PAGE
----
Precinct 4 Continues to LEED by Example
The new service center is located south of Alice Road on the west side of Texas 249 in Tomball. The current 31,380 square foot location was chosen because of its higher elevation and will house trucks and tractors that will be dispatched to service the precinct. Precinct 4 employees from parks, administrative, road and bridge departments are currently working out of the service center. Additional construction at the center will add five new structures for a total of 71,000 square feet to the site and will be completed in 2 phases.
Harris County Precinct 4 decided to go with developing their new service center as a Low Impact Development site to implement the allowable practices in the counties Low Impact Development Design Manual that allows them to meet their water quality requirements as well as offers a reduction in detention. Harris County Precinct 4 has done many types of Low Impact Development projects, including roadways and parks, and they continue to lead by example by having their newest service center facility implement a variety of sustainability practices.
For the first phase, Bioswales are placed throughout the parking lot, primarily between the head in parking stalls. Water sheet flows from the parking lot and enters the swales running perpendicular to the parking stalls. There is a courtyard garden that catches some rainwater and transports it to a small bioswale that wraps around the buildings. The bioswales then drain through FocalPoint High-Performance Modular Biofiltration Systems (HPMBS), scalable biofiltration systems which combines the efficiency of high flow rate engineered soils with the durability and modularity of a highly pervious expandable underdrain/storage/infiltration system. The water’s final destination on the property is to a small detention pond before ultimately out falling off site.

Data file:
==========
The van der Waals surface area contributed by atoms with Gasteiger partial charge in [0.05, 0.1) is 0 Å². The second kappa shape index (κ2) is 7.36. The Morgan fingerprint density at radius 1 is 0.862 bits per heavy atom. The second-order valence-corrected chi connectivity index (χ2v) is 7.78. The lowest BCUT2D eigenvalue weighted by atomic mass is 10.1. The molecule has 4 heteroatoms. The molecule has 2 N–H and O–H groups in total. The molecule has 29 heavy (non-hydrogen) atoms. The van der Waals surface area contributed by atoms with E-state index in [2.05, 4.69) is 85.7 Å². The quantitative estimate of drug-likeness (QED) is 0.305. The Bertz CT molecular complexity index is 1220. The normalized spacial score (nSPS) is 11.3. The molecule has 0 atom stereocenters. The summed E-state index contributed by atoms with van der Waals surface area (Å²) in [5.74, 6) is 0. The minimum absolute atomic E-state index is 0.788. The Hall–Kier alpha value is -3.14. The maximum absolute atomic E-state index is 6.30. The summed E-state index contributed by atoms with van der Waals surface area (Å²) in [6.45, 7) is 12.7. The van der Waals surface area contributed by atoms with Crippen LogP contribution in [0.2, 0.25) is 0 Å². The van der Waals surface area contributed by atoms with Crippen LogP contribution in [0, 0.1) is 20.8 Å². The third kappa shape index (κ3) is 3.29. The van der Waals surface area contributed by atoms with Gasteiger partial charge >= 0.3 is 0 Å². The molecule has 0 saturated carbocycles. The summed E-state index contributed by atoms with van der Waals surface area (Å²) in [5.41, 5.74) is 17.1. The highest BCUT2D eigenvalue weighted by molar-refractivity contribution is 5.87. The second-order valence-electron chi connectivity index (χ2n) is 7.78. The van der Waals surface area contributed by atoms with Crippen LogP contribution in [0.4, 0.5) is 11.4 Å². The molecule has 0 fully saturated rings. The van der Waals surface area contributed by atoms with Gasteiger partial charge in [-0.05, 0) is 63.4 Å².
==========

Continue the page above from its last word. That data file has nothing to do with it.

The second phase incorporated open-jointed permeable pavers to further slow and treat water as it runs off of the site. By distributing the water management features throughout the site, instead of simply having one large pond, the designers were able to extend the time of concentration, decrease peak flows, and ultimately lower their detention required. This along with achieving their water quality goals made Low Impact Development the obvious choice.